The City of Oak Park (oh the infamous City of Oak Park…) over the last several months has planted dozens and dozens of fields of sunflowers. I desperately wanted to take at least one photo of these sunflower plantings to put on the blog, but I kept not posting waiting for the photo, and finally just decided to go ahead and write the post without it. I wish I had an idea of how much tax money went to this MASSIVE undertaking, which involved a huge commitment of heavy machinery to tear up perfectly good plots of land all over the entire city, the hiring of many many workers to plant the actual flowers, squazillions of gallons of water repeatedly used in the blazing heat of a Michigan summer to water these massive sunflowers (way higher than corn plants, which during my garden scandal were pointed out as singularly offensive plants), and hours and hours of labor to continue tending to these plants, which although thriving, seem to have no use at all except to obscure traffic visibility in certain locations and to entertain some birds and squirrels.
So the city which once tried to ban actual food, which then talked about community gardens, at some point made an actual affirmative decision (meaning there must have been discussion around it and a conscious decision to move forward) to sink vast amounts of money and resources into a project that, rather than feeding hungry citizens (and believe me, Oak Park has more than its fair share or people below the poverty line and on one or more food assistance programs)has decided to feed crows. Oak Park has devoted land, not to Church groups or urban farmers or to food pantries, who would have been able and delighted to grow food on that land, but to sunflower patches.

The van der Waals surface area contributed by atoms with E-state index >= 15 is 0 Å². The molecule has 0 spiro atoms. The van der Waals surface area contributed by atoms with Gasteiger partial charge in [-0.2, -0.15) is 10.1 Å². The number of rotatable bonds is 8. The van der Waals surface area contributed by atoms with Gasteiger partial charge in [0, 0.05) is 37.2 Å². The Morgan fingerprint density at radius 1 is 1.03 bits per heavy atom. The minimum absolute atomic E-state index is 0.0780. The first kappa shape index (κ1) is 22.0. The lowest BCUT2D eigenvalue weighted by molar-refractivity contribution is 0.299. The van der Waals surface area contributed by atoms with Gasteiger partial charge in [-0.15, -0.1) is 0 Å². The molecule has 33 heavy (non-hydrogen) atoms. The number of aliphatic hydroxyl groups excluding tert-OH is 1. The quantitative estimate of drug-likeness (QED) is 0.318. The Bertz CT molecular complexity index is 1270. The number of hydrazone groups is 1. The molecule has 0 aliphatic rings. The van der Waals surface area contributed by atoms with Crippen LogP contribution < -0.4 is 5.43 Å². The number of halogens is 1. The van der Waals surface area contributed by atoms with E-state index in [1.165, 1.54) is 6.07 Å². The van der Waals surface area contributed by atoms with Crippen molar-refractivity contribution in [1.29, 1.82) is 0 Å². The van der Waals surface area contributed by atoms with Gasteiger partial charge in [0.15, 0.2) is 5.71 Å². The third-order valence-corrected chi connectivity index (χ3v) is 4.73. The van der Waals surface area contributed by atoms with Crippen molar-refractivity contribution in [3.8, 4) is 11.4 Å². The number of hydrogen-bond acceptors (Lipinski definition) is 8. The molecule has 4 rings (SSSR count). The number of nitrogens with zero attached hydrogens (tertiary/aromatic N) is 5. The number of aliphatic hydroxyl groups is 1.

Oak Park could have been a shining example to the country or a city that had an innovative program about how to take unused pieces of public land and put it to amazing use to help all of its people. It could have done something for almost no cost to the citizens but tremendous payoff for the common good. With the spirit right now of how everyone is willing to get on board with these types of projects and kids in schools are doing exactly this sort of community garden stuff and senior citizens are growing food for leisure and people are on fire with passion for growing food- and to see these sunflowers, which are pretty and fun as an add-on maybe to other things… But in lieu of what could have been flourishing there?
It truly breaks my heart.
It’s a waste of opportunity and a waste of potential.
Again, Oak Park?